Letterman, Polanski and Hollywood Morality

•October 4, 2009 • 1 Comment

The privileged elites of the arts and entertainment community have always felt an entitlement to craft their own moral universe–to throw off the boring, bourgious, Christianity-rooted constraints that cause us rubes in fly-over country to shun deviants and prosecute child rapists.

The recent revelation about the extortion attempt against David Letterman and the extradition of Roman Polanski are only two reminders of this ugly truth. More than 100 celebs recently signed a petition in support of Polanski. Among them director Wes Anderson, whose soon-to-be-relased movie, Fantastic Mr. Fox, is targeted at children.

I’m usually not a big fan of boycotts. But I can’t think of a better way to send a message to Hollywood than for vast swaths of America to quietly ignore Mr. Anderson’s upcoming offering.

Of course not everybody in show biz is ready to wink and shrug at child rape. Chris Rock was sputtering with disbelief on the Jay Leno Show.

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UK Times: “The Fans Killed Their Idol”

•June 27, 2009 • Leave a Comment

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The Times of London featured a brilliant and brutally blunt op-ed piece by Janice Turner today on the maniacal Michael Jackson fan base.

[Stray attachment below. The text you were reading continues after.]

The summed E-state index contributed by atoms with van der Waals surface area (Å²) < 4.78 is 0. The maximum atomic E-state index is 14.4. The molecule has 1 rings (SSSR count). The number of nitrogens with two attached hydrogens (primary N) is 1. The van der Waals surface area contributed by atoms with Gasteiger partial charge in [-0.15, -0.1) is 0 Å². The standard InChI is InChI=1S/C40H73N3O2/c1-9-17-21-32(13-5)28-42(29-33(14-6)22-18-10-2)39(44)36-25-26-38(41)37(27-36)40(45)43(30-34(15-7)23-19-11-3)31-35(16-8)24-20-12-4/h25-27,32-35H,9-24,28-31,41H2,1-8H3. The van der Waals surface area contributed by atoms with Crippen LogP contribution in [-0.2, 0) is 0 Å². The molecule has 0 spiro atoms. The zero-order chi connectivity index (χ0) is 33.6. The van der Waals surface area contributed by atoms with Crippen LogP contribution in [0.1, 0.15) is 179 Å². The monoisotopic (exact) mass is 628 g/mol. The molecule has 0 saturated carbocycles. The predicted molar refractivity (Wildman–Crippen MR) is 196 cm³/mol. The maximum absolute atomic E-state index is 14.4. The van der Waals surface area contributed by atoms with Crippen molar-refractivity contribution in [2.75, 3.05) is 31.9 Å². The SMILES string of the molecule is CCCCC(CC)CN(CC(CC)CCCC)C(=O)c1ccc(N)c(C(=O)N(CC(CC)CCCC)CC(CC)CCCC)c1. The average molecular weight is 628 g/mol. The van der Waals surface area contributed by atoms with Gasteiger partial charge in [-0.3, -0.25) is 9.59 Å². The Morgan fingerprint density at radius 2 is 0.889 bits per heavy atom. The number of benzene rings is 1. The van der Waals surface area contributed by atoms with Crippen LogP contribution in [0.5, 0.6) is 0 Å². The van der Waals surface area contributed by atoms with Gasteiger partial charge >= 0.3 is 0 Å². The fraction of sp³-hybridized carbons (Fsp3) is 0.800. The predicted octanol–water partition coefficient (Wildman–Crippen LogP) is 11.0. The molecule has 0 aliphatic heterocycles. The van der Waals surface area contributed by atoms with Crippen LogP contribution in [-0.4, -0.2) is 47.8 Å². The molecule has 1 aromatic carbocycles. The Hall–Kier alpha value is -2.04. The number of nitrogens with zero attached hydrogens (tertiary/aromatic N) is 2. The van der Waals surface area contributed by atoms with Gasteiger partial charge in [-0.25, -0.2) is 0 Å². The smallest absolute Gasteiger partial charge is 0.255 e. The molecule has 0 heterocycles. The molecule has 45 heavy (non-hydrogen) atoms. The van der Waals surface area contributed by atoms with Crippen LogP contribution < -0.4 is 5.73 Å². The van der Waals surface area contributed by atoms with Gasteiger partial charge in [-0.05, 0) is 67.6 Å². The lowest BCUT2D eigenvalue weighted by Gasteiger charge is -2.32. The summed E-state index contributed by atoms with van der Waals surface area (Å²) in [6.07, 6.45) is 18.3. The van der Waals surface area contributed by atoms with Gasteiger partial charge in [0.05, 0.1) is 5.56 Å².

The subhead to the headline quoted above gives you a feel for how Turner feels about the Jackson idol worshipers: “Those who professed to love Michael Jackson were vampires, feeders and jackals – their adulation hastened his end.”

Turner starts her dismemberment of the mindless Michael mourners this way:

Outside UCLA hospital they gather with their candles and their teddies, spooky lookalikes in full Thriller garb, wan teenagers wearing a single lace glove. They sway and sing I’ll Be There with sad faces to disguise the serotonin buzz from their frenzied collective mourn-in. Fans cry now for Michael Jackson, but they killed him. They always do.

Deeper into the lengthy essay we read a paragraph that could serve as the manifesto for this blog:

Fandom is the curse of our age. It has turned from admiration into obsession, respectful homage to idolatory. It is a virus to which no one seems immune. Once in New York, I passed a huge excited crowd outside a fancy hotel. What were they waiting for? Apparently Paris Hilton was inside having lunch.

Turner takes no prisoners but every word rings sadly true. Do read the whole thing.

The Strange Story of Michael Jackson Ends

•June 26, 2009 • Leave a Comment

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Michael Jackson is dead at 50. Cause of death?

No matter what the coroner determines, the true cause will be the same disease that killed Anna Nicole Smith, Elvis Presley, Marilyn Monroe and scores of other “stars.” The killer is slow poisoning of the human soul by the toxic effects of adulation and wealth.

Enormous wealth makes almost anything possible. And the adulation of throngs and enablement of sycophants makes everything permissible.

Elsewhere, I have written: